So, if a social engineer tracks or targets an engineer of the control systems, that has the potential to impact the operations. If they target their phishing campaign towards people in accounting or management, typically, those people have access to a lot of enterprise or confidential or business information that they need and they certainly don't want to disclose to the public. Once the attacker gets in that, the ransomware then is a question of ‘how far did they spread and what did they get a hold of?’
Schafer: In the unfortunate event your agribusiness has been compromised by a cyberattack should the company notify law enforcement, federal agencies and probably the biggest question — should they pay the ransom?
Raveling: Hopefully you have a plan in place before you begin asking those questions, right. I think anytime is a great opportunity to sit down as a company, have your legal individuals involved, to have upper management involved, and those questions need to be part of an incident response policy and a set of incident response procedures.
You should have a course of action already written out and it's a matter of just running through that playbook when these events happen. Now, it's good practice; I would strongly recommend letting the law enforcement know what you experienced. It may be part of a broader attack that they need more data points on. You may also need to contact your insurance companies if you have any sort of cybersecurity insurance in play because they may also provide guidance on what you can or can't do, or what you should or shouldn't be doing during that compromise.
And the question of paying ransom or not paying ransom might be restricted by state guidelines, it may be at the discretion of recommendations from law enforcement, or if you have a cybersecurity insurance policy, they may decide not to pay it out.
Your best bet for any money you would have spent on ransom is to have invested that money in advance on good backup procedures, good continuity plans, and making sure that you can recover from any type of disaster which a ransomware should be considered part of those compromises or downtimes.
Schafer: Great. Are there any resources that you recommend for education on cybersecurity — anything tailored to agribusiness?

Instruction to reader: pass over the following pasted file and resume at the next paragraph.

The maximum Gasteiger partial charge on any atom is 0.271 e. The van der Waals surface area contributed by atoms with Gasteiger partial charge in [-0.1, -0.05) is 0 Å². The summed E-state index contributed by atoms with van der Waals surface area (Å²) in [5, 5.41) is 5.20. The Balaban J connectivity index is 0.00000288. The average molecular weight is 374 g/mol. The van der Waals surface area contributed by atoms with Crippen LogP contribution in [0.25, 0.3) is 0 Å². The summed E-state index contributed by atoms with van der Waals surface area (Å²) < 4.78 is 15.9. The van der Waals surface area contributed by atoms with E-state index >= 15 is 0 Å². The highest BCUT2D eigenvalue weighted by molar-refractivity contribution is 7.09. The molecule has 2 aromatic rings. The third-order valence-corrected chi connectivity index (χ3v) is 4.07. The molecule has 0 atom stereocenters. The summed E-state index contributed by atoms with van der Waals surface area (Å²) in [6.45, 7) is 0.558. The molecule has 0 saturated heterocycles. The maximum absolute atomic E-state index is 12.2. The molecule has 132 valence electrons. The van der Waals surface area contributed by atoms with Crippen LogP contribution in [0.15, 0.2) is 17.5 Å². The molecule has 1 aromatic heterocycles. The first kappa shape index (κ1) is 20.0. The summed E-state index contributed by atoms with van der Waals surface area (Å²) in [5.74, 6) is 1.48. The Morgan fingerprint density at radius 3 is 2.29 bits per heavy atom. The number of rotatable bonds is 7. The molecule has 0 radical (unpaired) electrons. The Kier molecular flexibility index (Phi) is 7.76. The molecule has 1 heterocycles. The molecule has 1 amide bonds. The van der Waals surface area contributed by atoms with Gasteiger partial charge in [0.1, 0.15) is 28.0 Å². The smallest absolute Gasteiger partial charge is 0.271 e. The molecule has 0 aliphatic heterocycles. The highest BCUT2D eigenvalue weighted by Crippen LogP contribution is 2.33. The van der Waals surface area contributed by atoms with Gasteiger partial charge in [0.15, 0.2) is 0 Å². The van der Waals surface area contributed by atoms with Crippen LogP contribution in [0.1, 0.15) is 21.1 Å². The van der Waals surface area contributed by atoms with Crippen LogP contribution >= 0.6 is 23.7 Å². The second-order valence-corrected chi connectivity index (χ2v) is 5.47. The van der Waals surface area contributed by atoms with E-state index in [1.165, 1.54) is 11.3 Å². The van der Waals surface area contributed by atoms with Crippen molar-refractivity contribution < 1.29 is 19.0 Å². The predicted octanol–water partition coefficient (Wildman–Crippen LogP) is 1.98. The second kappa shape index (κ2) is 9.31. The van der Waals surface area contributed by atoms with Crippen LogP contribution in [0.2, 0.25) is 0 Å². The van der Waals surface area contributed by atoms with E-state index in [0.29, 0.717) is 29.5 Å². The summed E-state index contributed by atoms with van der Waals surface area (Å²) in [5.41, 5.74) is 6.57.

Raveling: I haven't seen many materials focused specifically on agricultural businesses, but I am seeing more of the industry, the security industry rather, provide specific materials and training for control systems or process systems.
Just off the cuff, one I have recommended to others and they get a lot of good exposure and experience from is the SANS courses. There is a SANS 410 Course, I believe, that focuses on control system industrial process security, and introduces a lot of good concepts, good recommendations and good practices for securing environments like ag business, where you have a mix of corporate systems and systems running processes or other automation systems, and it helps everyone get on the same page and allows you as an agribusiness person to maybe speak to your IT team or your security team a little more intelligently about your security concerns, and how you can maybe collaborate together to address them.
Schafer: Well, that sounds like a wonderful resource. Thank you, Alan, for sharing your insights today into how agribusinesses can enhance their cybersecurity.
Raveling: Yeah, thank you. It's a great opportunity to talk to you and anything we can do to get the community more secure and better protected is always great.
Schafer: Absolutely. Well, that's all for today's Feed & Grain Chat. Thank you for joining and we hope to see you next time!
The FBI issued a Private Industry Notification that ransomware actors may be more likely to attack agricultural cooperatives at critical planting and harvest seasons, after ransomware attacks against six grain cooperatives were reported in 2021.
Cybersecurity attacks can disrupt the food supply chain and can be costly for victims who don’t have a response plan prepared in advance. Fortunately, these attacks and their damaging consequences can be minimized, according to Alan Raveling, OT architect, Interstates.
“Your best bet for any money you would have spent on ransom is to have invested in advance on good backup procedures, good continuity plans, and making sure that you can recover from any type of disaster, which a ransomware attack should be considered part of,” Raveling said.
In this Feed & Grain Chat, Raveling explains how ransomware attacks occur and shares his advice on what to do next.